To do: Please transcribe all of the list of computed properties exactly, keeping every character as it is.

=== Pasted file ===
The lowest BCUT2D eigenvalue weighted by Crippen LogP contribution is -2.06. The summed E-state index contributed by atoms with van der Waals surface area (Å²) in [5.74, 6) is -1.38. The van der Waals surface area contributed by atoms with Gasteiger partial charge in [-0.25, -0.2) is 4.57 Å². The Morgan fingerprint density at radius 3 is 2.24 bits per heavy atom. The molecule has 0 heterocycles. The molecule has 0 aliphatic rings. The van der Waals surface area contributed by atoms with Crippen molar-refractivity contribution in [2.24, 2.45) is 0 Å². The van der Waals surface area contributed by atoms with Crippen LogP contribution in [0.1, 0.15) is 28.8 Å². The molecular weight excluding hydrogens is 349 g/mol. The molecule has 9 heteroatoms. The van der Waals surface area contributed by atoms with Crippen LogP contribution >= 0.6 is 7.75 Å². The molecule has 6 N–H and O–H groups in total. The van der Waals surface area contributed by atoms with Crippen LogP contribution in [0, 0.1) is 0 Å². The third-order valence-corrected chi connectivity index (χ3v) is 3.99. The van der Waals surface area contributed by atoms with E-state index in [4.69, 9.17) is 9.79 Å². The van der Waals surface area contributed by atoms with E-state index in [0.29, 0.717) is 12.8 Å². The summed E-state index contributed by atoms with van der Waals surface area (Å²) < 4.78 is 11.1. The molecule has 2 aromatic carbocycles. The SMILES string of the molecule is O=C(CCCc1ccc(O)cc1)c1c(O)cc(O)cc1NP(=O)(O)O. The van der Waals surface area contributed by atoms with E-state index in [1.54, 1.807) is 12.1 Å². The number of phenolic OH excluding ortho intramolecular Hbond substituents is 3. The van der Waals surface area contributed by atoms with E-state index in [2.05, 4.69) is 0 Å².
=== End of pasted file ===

The lowest BCUT2D eigenvalue weighted by Crippen LogP contribution is -2.06. The summed E-state index contributed by atoms with van der Waals surface area (Å²) in [5.74, 6) is -1.38. The van der Waals surface area contributed by atoms with Gasteiger partial charge in [-0.25, -0.2) is 4.57 Å². The Morgan fingerprint density at radius 3 is 2.24 bits per heavy atom. The molecule has 0 heterocycles. The molecule has 0 aliphatic rings. The van der Waals surface area contributed by atoms with Crippen molar-refractivity contribution in [2.24, 2.45) is 0 Å². The van der Waals surface area contributed by atoms with Crippen LogP contribution in [0.1, 0.15) is 28.8 Å². The molecular weight excluding hydrogens is 349 g/mol. The molecule has 9 heteroatoms. The van der Waals surface area contributed by atoms with Crippen LogP contribution >= 0.6 is 7.75 Å². The molecule has 6 N–H and O–H groups in total. The van der Waals surface area contributed by atoms with Crippen LogP contribution in [0, 0.1) is 0 Å². The third-order valence-corrected chi connectivity index (χ3v) is 3.99. The van der Waals surface area contributed by atoms with E-state index in [4.69, 9.17) is 9.79 Å². The van der Waals surface area contributed by atoms with E-state index in [0.29, 0.717) is 12.8 Å². The summed E-state index contributed by atoms with van der Waals surface area (Å²) < 4.78 is 11.1. The molecule has 2 aromatic carbocycles. The SMILES string of the molecule is O=C(CCCc1ccc(O)cc1)c1c(O)cc(O)cc1NP(=O)(O)O. The van der Waals surface area contributed by atoms with E-state index in [1.54, 1.807) is 12.1 Å². The number of phenolic OH excluding ortho intramolecular Hbond substituents is 3. The van der Waals surface area contributed by atoms with E-state index in [2.05, 4.69) is 0 Å².